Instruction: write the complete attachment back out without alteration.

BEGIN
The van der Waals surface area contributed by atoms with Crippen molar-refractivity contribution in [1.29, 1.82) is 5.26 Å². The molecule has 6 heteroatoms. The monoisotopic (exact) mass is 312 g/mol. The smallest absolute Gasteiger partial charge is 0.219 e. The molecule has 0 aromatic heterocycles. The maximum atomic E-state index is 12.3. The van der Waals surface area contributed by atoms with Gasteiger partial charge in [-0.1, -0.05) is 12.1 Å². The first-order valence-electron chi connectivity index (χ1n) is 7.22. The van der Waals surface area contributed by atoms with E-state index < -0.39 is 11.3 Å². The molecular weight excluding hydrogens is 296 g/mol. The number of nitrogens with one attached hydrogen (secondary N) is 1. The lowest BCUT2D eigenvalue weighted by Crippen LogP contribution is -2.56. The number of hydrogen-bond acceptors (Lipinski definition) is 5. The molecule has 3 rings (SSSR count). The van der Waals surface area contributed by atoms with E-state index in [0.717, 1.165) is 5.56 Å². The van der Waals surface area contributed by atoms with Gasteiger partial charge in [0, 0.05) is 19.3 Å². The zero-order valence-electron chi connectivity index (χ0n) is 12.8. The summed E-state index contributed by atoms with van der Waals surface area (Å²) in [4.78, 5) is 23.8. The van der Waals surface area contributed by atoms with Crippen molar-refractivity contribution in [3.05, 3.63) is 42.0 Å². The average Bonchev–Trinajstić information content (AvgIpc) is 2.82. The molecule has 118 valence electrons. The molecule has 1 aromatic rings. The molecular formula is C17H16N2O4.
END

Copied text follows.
The van der Waals surface area contributed by atoms with Crippen molar-refractivity contribution in [1.29, 1.82) is 5.26 Å². The molecule has 6 heteroatoms. The monoisotopic (exact) mass is 312 g/mol. The smallest absolute Gasteiger partial charge is 0.219 e. The molecule has 0 aromatic heterocycles. The maximum atomic E-state index is 12.3. The van der Waals surface area contributed by atoms with Gasteiger partial charge in [-0.1, -0.05) is 12.1 Å². The first-order valence-electron chi connectivity index (χ1n) is 7.22. The van der Waals surface area contributed by atoms with E-state index < -0.39 is 11.3 Å². The molecular weight excluding hydrogens is 296 g/mol. The number of nitrogens with one attached hydrogen (secondary N) is 1. The lowest BCUT2D eigenvalue weighted by Crippen LogP contribution is -2.56. The number of hydrogen-bond acceptors (Lipinski definition) is 5. The molecule has 3 rings (SSSR count). The van der Waals surface area contributed by atoms with E-state index in [0.717, 1.165) is 5.56 Å². The van der Waals surface area contributed by atoms with Gasteiger partial charge in [0, 0.05) is 19.3 Å². The zero-order valence-electron chi connectivity index (χ0n) is 12.8. The summed E-state index contributed by atoms with van der Waals surface area (Å²) in [4.78, 5) is 23.8. The van der Waals surface area contributed by atoms with Crippen molar-refractivity contribution in [3.05, 3.63) is 42.0 Å². The average Bonchev–Trinajstić information content (AvgIpc) is 2.82. The molecule has 118 valence electrons. The molecule has 1 aromatic rings. The molecular formula is C17H16N2O4.